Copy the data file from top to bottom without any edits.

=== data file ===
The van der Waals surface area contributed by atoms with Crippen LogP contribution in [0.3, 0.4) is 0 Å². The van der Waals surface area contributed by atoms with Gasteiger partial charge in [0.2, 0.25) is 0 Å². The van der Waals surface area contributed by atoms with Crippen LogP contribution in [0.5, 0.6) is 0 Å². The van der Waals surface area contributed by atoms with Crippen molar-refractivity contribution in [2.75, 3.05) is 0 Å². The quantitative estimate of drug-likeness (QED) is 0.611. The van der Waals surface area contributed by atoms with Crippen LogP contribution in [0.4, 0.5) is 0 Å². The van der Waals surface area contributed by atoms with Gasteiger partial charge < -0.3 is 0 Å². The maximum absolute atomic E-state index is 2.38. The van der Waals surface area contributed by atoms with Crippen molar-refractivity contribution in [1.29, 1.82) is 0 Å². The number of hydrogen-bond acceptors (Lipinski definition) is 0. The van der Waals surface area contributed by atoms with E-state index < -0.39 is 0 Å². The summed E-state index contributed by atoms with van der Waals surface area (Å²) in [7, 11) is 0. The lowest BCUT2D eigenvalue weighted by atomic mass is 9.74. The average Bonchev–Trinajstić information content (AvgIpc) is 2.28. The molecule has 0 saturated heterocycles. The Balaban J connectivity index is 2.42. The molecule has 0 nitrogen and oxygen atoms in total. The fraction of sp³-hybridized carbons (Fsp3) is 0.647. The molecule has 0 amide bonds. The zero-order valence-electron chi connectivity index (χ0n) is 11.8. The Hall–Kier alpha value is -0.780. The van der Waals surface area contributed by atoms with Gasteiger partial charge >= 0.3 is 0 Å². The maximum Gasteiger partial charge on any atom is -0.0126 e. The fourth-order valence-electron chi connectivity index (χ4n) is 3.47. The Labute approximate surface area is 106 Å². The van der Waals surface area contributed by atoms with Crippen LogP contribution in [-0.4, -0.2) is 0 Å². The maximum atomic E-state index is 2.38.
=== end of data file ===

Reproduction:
The van der Waals surface area contributed by atoms with Crippen LogP contribution in [0.3, 0.4) is 0 Å². The van der Waals surface area contributed by atoms with Gasteiger partial charge in [0.2, 0.25) is 0 Å². The van der Waals surface area contributed by atoms with Crippen LogP contribution in [0.5, 0.6) is 0 Å². The van der Waals surface area contributed by atoms with Crippen molar-refractivity contribution in [2.75, 3.05) is 0 Å². The quantitative estimate of drug-likeness (QED) is 0.611. The van der Waals surface area contributed by atoms with Crippen LogP contribution in [0.4, 0.5) is 0 Å². The van der Waals surface area contributed by atoms with Gasteiger partial charge < -0.3 is 0 Å². The maximum absolute atomic E-state index is 2.38. The van der Waals surface area contributed by atoms with Crippen molar-refractivity contribution in [1.29, 1.82) is 0 Å². The number of hydrogen-bond acceptors (Lipinski definition) is 0. The van der Waals surface area contributed by atoms with E-state index < -0.39 is 0 Å². The summed E-state index contributed by atoms with van der Waals surface area (Å²) in [7, 11) is 0. The lowest BCUT2D eigenvalue weighted by atomic mass is 9.74. The average Bonchev–Trinajstić information content (AvgIpc) is 2.28. The molecule has 0 saturated heterocycles. The Balaban J connectivity index is 2.42. The molecule has 0 nitrogen and oxygen atoms in total. The fraction of sp³-hybridized carbons (Fsp3) is 0.647. The molecule has 0 amide bonds. The zero-order valence-electron chi connectivity index (χ0n) is 11.8. The Hall–Kier alpha value is -0.780. The van der Waals surface area contributed by atoms with Gasteiger partial charge >= 0.3 is 0 Å². The maximum Gasteiger partial charge on any atom is -0.0126 e. The fourth-order valence-electron chi connectivity index (χ4n) is 3.47. The Labute approximate surface area is 106 Å². The van der Waals surface area contributed by atoms with Crippen LogP contribution in [-0.4, -0.2) is 0 Å². The maximum atomic E-state index is 2.38.